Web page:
Intercropping of maize, millet, mustard, wheat and ginger increased land productivity and potential economic returns for smallholder terrace farmers in Nepal
Authors: Tejendra Chapagain, Roshan Pudasaini, Bhawana Ghimire, Khem Bahadur Gurung, Khem Raj Chowi, Laxmi Devi Rai (Lama), Samjhana Sinjali, Bishnu B.K., Manish N. Raizada
Low nitrogen inputs, low crop yield, and low land productivity are major challenges associated with cereal-based sole cropping systems in Nepal. Crop intensification and diversification by introducing legumes as intercrops could help alleviate these challenges. With the presence of diverse crops and cropping systems, particularly in
hilly topographies, a range of intercrop options is required. We compared 10 intercrop combinations to native sole cropping systems in the mid-hills of Nepal for two cropping seasons (2015–2017) to identify the most productive and economic intercrop combinations for smallholder terrace agriculture. In the spring-summer
season (i.e., mid-March to mid-July), cowpea (var. Makaibodi and Suryabodi) and bean were intercropped with maize in 1:1 rows, whereas soybean, blackgram, and horsegram were broadcast with millet (30:70 ratios) during the rainy-autumn season (i.e., mid-July to mid-November). Pea and lentil were used as pre-winter/winter intercrops (i.e., mid-November to mid-March) in mustard (30:70 ratios), while wheat was planted with pea. Ginger was planted with maize in 1:1 rows during the spring-summer season in which the maize rows were replaced by soybean and lentil during the rainy-autumn and pre-winter/winter season, respectively. Plots were analyzed for yields of individual crops as well as other agronomic indicators including land equivalent ratio (LER), total land output (TLO), harvest index (HI), and potential economic return.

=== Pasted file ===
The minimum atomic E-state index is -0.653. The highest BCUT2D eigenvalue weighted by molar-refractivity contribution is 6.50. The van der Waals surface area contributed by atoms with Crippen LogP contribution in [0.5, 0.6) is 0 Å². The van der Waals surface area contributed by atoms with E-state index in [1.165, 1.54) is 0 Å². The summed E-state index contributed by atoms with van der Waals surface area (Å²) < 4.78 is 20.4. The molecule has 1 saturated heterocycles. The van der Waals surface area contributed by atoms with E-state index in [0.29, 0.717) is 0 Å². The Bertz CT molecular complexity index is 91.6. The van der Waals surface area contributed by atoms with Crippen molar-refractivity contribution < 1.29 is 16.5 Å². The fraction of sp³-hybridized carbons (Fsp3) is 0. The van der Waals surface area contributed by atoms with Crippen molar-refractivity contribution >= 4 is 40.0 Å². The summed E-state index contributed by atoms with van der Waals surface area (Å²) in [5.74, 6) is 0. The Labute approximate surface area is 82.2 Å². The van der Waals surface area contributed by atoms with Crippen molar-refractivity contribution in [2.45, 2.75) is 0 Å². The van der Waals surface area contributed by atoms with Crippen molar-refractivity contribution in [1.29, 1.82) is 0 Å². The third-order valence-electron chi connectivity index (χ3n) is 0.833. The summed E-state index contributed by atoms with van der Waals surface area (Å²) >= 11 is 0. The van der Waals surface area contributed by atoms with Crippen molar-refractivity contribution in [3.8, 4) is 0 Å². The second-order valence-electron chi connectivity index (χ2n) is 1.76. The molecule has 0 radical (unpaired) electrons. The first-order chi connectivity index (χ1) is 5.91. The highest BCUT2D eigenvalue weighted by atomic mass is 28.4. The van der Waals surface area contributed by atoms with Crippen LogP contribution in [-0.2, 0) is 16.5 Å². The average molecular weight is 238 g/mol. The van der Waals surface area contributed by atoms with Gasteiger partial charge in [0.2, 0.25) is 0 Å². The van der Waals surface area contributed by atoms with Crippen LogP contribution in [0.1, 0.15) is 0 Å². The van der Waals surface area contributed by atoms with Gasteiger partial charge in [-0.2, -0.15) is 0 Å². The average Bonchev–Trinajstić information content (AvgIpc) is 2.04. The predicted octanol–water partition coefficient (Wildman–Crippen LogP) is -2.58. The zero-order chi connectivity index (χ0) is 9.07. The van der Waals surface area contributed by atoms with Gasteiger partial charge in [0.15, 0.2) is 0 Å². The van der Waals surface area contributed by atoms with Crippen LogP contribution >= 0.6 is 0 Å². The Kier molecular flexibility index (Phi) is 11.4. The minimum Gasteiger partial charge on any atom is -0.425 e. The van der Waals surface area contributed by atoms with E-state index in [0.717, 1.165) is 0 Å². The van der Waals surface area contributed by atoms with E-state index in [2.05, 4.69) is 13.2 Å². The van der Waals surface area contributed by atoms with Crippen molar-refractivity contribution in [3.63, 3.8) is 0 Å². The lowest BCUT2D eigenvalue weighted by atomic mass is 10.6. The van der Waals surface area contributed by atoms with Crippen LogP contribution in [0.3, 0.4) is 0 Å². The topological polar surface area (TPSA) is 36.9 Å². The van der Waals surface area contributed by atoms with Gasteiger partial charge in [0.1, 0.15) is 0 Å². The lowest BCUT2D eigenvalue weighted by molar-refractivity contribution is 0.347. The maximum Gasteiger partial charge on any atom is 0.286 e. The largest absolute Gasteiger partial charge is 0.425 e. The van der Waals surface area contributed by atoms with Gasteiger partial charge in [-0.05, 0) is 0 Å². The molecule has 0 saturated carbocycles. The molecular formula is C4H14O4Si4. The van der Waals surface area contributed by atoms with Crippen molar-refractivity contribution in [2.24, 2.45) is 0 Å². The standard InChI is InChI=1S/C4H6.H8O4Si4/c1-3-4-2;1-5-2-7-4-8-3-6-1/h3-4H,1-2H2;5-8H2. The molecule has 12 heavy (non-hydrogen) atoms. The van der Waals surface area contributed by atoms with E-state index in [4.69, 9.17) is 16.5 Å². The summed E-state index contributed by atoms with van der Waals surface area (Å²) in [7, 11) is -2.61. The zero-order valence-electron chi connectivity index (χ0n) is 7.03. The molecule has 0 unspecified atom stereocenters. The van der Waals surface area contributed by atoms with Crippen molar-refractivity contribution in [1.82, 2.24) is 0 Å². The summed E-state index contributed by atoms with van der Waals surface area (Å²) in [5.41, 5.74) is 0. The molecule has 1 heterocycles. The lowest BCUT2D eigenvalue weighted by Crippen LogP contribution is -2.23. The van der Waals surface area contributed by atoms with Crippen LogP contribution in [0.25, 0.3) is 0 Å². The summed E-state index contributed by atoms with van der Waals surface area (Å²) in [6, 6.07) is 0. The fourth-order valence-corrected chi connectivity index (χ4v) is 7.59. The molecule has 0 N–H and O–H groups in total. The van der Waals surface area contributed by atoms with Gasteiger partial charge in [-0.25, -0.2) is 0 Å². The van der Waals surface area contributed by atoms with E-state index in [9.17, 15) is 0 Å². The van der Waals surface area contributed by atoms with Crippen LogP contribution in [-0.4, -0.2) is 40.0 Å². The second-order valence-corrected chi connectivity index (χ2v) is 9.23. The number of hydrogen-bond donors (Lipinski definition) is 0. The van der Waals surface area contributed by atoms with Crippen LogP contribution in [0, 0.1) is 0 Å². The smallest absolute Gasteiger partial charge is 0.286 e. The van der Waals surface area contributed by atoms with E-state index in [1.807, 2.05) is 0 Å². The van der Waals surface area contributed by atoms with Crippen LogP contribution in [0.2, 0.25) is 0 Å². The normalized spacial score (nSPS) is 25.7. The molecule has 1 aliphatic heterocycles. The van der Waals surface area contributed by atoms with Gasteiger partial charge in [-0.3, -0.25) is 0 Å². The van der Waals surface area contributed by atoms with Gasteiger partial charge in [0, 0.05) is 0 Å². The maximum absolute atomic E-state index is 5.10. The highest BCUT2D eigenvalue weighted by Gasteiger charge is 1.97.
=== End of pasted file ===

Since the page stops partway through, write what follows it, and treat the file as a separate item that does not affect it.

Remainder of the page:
Maize+cowpea var. Makaibodi appeared to be the most productive and economic intercrop combination for the spring-summer season (LER – 1.58 and TLO – 4.26 t ha−1, 21% higher than the maize sole crop with an increase in potential economic return by 67%) whereas millet+soybean appeared to be the best combination
for the rainy-autumn season (LER – 1.40 and TLO – 2.21 t ha−1, 26% higher than the millet sole crop with a 288% increase in potential income). For the pre-winter/winter season, wheat+pea and mustard+pea combinations appeared to be productive (wheat+pea: LER – 1.31 and TLO – 2.90 t ha-1 i.e., 16% higher than sole
wheat with a 54% increase in potential income; mustard+pea: LER – 1.36 and TLO – 2.14 t ha−1 i.e., 30% higher than sole mustard with a 15% increase in potential income). The year round intercrop system (i.e., ginger+maize-soybean) displayed a LER value of 2.45 with increased TLO (21.8 t ha−1 i.e., 2% higher compared
to sole ginger) which increased potential economic return by 6%. We conclude that legume intercropping was a robust option across seasons and locations confirming that it could be a promising ecological practice for intensification of cereal-based sole cropping systems on smallholder terraces. Also, it is important to note that
soybean and pea provided higher potential net income to farmers as sole crops compared to when they were grown with millet and wheat as intercrops, respectively. It is important that we promote these options to smallholder farmers and disseminate the advantages of legume integration on land productivity, soil fertility
management, and income.